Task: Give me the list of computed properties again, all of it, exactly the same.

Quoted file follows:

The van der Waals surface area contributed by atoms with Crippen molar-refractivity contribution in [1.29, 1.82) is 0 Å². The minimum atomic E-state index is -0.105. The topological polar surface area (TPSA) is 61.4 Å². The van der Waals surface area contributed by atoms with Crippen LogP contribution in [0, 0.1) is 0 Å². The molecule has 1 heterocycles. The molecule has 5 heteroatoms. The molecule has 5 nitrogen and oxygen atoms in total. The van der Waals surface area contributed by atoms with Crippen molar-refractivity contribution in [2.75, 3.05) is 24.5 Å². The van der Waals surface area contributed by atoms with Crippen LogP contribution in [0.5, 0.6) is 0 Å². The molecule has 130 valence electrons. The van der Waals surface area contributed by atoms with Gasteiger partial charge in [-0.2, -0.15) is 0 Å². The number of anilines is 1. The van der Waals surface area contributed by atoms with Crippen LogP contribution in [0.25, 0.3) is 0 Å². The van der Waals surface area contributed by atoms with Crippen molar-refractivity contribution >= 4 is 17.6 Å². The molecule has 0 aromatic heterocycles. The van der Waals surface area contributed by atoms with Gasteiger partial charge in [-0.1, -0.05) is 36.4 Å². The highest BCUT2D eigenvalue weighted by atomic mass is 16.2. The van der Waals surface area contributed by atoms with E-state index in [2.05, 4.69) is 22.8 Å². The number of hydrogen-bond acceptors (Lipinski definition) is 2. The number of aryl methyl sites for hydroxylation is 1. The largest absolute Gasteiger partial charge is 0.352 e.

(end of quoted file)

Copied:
The van der Waals surface area contributed by atoms with Crippen molar-refractivity contribution in [1.29, 1.82) is 0 Å². The minimum atomic E-state index is -0.105. The topological polar surface area (TPSA) is 61.4 Å². The van der Waals surface area contributed by atoms with Crippen LogP contribution in [0, 0.1) is 0 Å². The molecule has 1 heterocycles. The molecule has 5 heteroatoms. The molecule has 5 nitrogen and oxygen atoms in total. The van der Waals surface area contributed by atoms with Crippen molar-refractivity contribution in [2.75, 3.05) is 24.5 Å². The van der Waals surface area contributed by atoms with Crippen LogP contribution in [0.5, 0.6) is 0 Å². The molecule has 130 valence electrons. The van der Waals surface area contributed by atoms with Gasteiger partial charge in [-0.2, -0.15) is 0 Å². The number of anilines is 1. The van der Waals surface area contributed by atoms with Crippen LogP contribution in [0.25, 0.3) is 0 Å². The van der Waals surface area contributed by atoms with Crippen molar-refractivity contribution >= 4 is 17.6 Å². The molecule has 0 aromatic heterocycles. The van der Waals surface area contributed by atoms with Gasteiger partial charge in [-0.1, -0.05) is 36.4 Å². The highest BCUT2D eigenvalue weighted by atomic mass is 16.2. The van der Waals surface area contributed by atoms with E-state index in [2.05, 4.69) is 22.8 Å². The number of hydrogen-bond acceptors (Lipinski definition) is 2. The number of aryl methyl sites for hydroxylation is 1. The largest absolute Gasteiger partial charge is 0.352 e.